In history, people - from the ancient Chinese doctors to modern Western scientists- have used many metaphors to get insight about the working of the human body. F.i. the flow of rivers as metaphor for acupuncture treatments and the steam engine as metaphor for the working of the heart.
Not every metaphor has been adequate or of much of help. However, many metaphors have provided major scientific breakthroughs.
It is assumable that our views on the working of the brain are rooted in some (unconscious) comparison with a technical or nature system as we already know.
It would be interesting - in order to enhance our insight in the working of the brain - to list several metaphors of the brain. To what insights, POssibilities and hyPOthesis could this lead?
Let's do an APC on "metaphors of the brain"
Gijs: Is it possible to conceive a brain without a conductor, a man who directs the thinking, a man inside the brain who interprets information, do the thinking and orders the actions?
Such a creature is referred to as a "zombie". The "living dead" is what you are describing. Zombies do not have a "self"; they do not possess self-awareness or even consciousness yet they seem to mimic the actions and the appearance of the living (with a bit of prosthetic help from Hollywood). Seriously, many scientists and thinkers have asked this question of yours and nobody can really find a way to dispense with "subjectivity". Subjectivity refers to the self which experiences. Without any experience of itself, a zombie has no hope of experiencing anything outside itself. Of course. But then, we have another problem here.
Nothing in the universe is objective. Objectivity is an ideal. When the physicist seeks to make some measure of the physical universe, he or she necessarily must use some other part of the physical universe by which to obtain that measure.
QED - the entire universe is subjective. The universe is real - don't get me wrong, because the only thing we can prove is real IS the subjective. Following from this thought is the notion, gaining popularity in the cognitive sciences, that the laws of physics are not primary ie they do not come first and give rise to everything. What comes first is mind, which gives rise to matter and materiality. But mind itself is not material and probably doesn't require a brain; this is merely evolution's way of instantiating the concept of mind. There may be other ways.
Going back to zombies for a moment:
"Alive" is often assumed to mean "conscious". This of course is wrong, but let's hang with it for a moment.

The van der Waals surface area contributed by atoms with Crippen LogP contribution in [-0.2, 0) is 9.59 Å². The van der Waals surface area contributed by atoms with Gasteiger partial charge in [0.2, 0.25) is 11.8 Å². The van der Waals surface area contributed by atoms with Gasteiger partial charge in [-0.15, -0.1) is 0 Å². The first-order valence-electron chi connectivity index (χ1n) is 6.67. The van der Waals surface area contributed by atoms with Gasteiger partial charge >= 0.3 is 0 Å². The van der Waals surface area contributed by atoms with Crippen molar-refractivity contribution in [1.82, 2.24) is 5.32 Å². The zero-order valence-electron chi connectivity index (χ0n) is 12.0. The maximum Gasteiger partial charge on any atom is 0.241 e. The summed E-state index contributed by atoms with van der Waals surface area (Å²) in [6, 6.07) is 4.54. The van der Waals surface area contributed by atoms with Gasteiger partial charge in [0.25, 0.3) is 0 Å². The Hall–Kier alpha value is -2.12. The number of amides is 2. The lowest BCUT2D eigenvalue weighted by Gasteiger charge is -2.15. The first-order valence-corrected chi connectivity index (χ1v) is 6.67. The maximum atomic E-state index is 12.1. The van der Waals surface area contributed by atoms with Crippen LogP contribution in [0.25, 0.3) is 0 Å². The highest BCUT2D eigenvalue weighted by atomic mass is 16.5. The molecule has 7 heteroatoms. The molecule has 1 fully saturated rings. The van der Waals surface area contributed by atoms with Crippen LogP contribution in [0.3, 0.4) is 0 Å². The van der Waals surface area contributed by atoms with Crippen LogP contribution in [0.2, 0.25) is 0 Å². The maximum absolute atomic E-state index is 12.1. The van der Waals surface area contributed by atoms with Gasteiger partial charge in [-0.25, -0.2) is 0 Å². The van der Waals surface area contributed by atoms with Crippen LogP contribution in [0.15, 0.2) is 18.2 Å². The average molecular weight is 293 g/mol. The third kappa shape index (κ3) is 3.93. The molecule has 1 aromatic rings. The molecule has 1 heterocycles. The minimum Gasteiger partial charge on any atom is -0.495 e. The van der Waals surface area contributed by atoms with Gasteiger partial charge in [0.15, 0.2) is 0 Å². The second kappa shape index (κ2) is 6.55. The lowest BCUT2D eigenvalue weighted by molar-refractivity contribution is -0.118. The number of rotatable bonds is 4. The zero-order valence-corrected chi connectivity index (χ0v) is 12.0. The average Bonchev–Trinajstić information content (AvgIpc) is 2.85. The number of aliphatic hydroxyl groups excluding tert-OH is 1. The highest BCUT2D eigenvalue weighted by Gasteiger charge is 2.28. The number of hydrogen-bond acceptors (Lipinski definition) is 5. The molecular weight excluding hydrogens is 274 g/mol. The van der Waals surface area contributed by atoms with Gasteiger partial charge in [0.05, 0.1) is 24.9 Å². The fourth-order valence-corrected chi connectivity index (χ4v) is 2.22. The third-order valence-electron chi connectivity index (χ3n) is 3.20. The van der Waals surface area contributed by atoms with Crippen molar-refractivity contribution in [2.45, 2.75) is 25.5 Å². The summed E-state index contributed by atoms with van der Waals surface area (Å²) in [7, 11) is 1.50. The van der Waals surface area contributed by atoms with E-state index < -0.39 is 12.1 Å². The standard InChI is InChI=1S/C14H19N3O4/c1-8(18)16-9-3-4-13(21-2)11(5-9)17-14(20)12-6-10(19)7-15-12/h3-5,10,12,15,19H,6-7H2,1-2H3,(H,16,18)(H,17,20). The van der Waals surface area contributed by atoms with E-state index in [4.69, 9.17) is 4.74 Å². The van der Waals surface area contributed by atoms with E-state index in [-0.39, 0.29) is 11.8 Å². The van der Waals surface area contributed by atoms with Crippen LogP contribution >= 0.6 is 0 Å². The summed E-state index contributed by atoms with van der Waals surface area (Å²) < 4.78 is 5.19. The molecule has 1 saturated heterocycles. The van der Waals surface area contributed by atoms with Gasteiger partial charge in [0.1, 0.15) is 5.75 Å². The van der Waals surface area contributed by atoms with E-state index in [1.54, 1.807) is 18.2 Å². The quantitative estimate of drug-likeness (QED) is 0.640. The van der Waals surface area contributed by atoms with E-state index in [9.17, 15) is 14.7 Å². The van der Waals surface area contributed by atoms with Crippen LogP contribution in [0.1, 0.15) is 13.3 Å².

Life observed is a third-person phenomenon. The first-person can only be observed by me (not you). You might suppose (assuming the above popular equivalence of consciousness with life) that viruses are alive, (this is a moot point since they are only scraps of DNA) even if, like parasites, they need another living organism to steal their needed materials. Going further, you could then say that cigarettes are alive too, with a complex reproduction cycle, acting on the human mind to grow the tobacco plant and manufacture the protecting boxes. The cigarette has thus developed a way to force humans to burn them and to inject the smoke into the brain which then forces humans to act in a way that perpetuates the continuation of the reproductive cycle of the cigarette. The parasite Toxoplasma Gondii does something like this. Recent studies have implicated this micro-organism in the prevalence of humans to suicide. Anyone who has been infected by T Gondii is now known to be seven times more likely to suicide than without it. The cysts are extremely robust and manage to penetrate the cell walls and reproduce inside the cell, which puts them out of reach of the body's immune system. It may turn out that something like this has been implicated in the recent suicide of Tony Scott. The parasite needs the host to die prematurely (while the host is still in robust health and able to continue nourishing the cysts for a time) in order that it can be picked up by scavengers feeding off the decomposing body; to this end it alters certain aspects of the brain function of the host. Is this intelligent, conscious activity? If so, it is intelligence minus a brain.
We must give up on the idea that MIND has something to do with having a BRAIN
Thank you for your contributions.
I am still thinking about the subject. There is an interesting book about why the Neanderthalers died out and the Cro-Magnons (Modern humans) survived. An hypothesis is that Modern Human had a more developed consciousness about themselves. The Mind in the Cave
When I was reading Mechanism of Mind (well actually I am still reading and re-reading it and will continue to do so until I am confident I've comprehended all that it contains) I was trying to think of something I could use to explain to less abstract people about a "self organising information system".
The best thing I could come up with was the coin sorter in a coke machine. By itself, with no coins, analagous to a brain with no information coming in, it does nothing. Something only happens when the passive coin sorter, interacts with the coins. The coins coming in have specific characteristics, in this case size characteristics. That characteristic along with the natural characteristics of the sorter, allow the coins to be sorted.
The same happens in the brain with information, the information, plus the brain interact and between the two the result is the information is self organised.